Revisiting Gartner and IDC 2011 Predictions that Windows Phone Would Pass iOS in 2015

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The Cloudy Apple Crystal BallLet us harken back to 2011. The global economy was climbing its way out of the Great Recession of 2008. Harry Potter and the Deathly Hollows, Part 2 was all the rage. Apple released iPad 2 and iPhone 4s, and of course, that was the year Steve Jobs died after many years of battling cancer.

It was also when Gartner and IDC both predicted that Microsoft's Windows Phone would surpass Apple's iPhone to become the world's second biggest mobile platform. They both penciled in Research In Motion's (now BlackBerry) BlackBerry for 4th place.

Let's take a look:

Gartner's 2015 Predictions from 2011

Gartner's 2011 predictions through 2015, from TMO's original coverage

IDC's 2015 Predictions from 2011

IDC's 2011 predictions through 2015, from TMO's original coverage

Nailed it! Or not. Here's actual market share, at least according to Gartner on November 18th, 2015:

Worldwide Smartphone Sales to End Users by Operating System in 3Q15 (Thousands of Units)

Operating System



3Q15 Market Share (%)



3Q14 Market Share (%)































Solid predictions, Gartner and IDC. Note that none of them are on point. Android is the Windows of the mobile world, with 83.3 percent of the market. iOS has retreated to some 12.5 of the market, while Windows and BlackBerry are less than relevant.

Mind you, market share itself has become less and less relevant over the years. Apple owns the high end of the hardware market and makes most of the hardware profits. Apple's App Store tends to do disproportionately well when it comes to people actually paying for apps, but Android's Google Play does just fine, thank you.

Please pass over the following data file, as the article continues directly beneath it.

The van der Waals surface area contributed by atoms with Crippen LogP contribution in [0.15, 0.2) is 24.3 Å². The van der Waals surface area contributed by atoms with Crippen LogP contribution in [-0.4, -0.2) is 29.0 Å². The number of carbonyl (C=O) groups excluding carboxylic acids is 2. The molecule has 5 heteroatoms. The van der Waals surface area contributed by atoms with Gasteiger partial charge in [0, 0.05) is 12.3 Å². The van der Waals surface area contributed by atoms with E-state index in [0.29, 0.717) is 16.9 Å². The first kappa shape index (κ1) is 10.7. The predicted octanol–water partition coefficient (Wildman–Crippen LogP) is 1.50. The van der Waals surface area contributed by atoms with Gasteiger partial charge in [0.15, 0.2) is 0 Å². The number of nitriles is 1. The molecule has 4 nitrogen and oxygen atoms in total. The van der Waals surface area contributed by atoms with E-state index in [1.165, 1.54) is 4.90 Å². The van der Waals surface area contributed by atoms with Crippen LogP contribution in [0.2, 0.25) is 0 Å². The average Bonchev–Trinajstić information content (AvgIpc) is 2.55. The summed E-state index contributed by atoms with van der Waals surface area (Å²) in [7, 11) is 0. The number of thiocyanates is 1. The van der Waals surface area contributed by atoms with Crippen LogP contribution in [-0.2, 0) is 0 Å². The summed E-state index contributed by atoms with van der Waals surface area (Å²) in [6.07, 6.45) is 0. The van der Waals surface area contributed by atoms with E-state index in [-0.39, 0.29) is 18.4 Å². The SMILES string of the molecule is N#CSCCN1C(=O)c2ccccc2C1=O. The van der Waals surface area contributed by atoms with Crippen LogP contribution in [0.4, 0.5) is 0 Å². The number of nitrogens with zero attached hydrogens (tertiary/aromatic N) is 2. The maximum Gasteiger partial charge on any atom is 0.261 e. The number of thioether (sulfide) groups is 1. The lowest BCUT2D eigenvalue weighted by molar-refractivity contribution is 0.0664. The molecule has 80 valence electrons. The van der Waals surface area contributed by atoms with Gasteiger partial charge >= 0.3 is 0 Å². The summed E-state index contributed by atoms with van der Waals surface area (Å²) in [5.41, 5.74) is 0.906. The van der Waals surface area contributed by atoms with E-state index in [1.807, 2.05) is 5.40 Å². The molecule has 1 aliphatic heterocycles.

Still, when Gartner and IDC made these predictions it was obvious to just about everyone their analysts were astoundingly wrong. From IDC's predictions in March of 2011:

"Up until the launch of Windows Phone 7 last year, Microsoft has steadily lost market share while other operating systems have brought forth new and appealing experiences," Ramon Llamas, senior research analyst with IDC's Mobile Devices Technology and Trends team, said in a statement. "The new alliance brings together Nokia's hardware capabilities and Windows Phone's differentiated platform. We expect the first devices to launch in 2012. By 2015, IDC expects Windows Phone to be number 2 operating system worldwide behind Android."

Yeah, you folks definitely nailed it. Microsoft couldn't do anything with Windows Phone even after buying Nokia, and the firm wrote off some $7.8 billion related to the Nokia deal in July of 2015. At the same time, BlackBerry is looking for a second life as a services company (something at which BlackBerry excels).

Hopefully everyone involved in these predictions got big fat bonuses.

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I find the 3Q14 Windows Phone market share % interesting: If iOS has 12.5% market share, and Windows Phone 3.0% market share, shouldn’t that mean for every four iPhones there should be about one Windows Phone somewhere?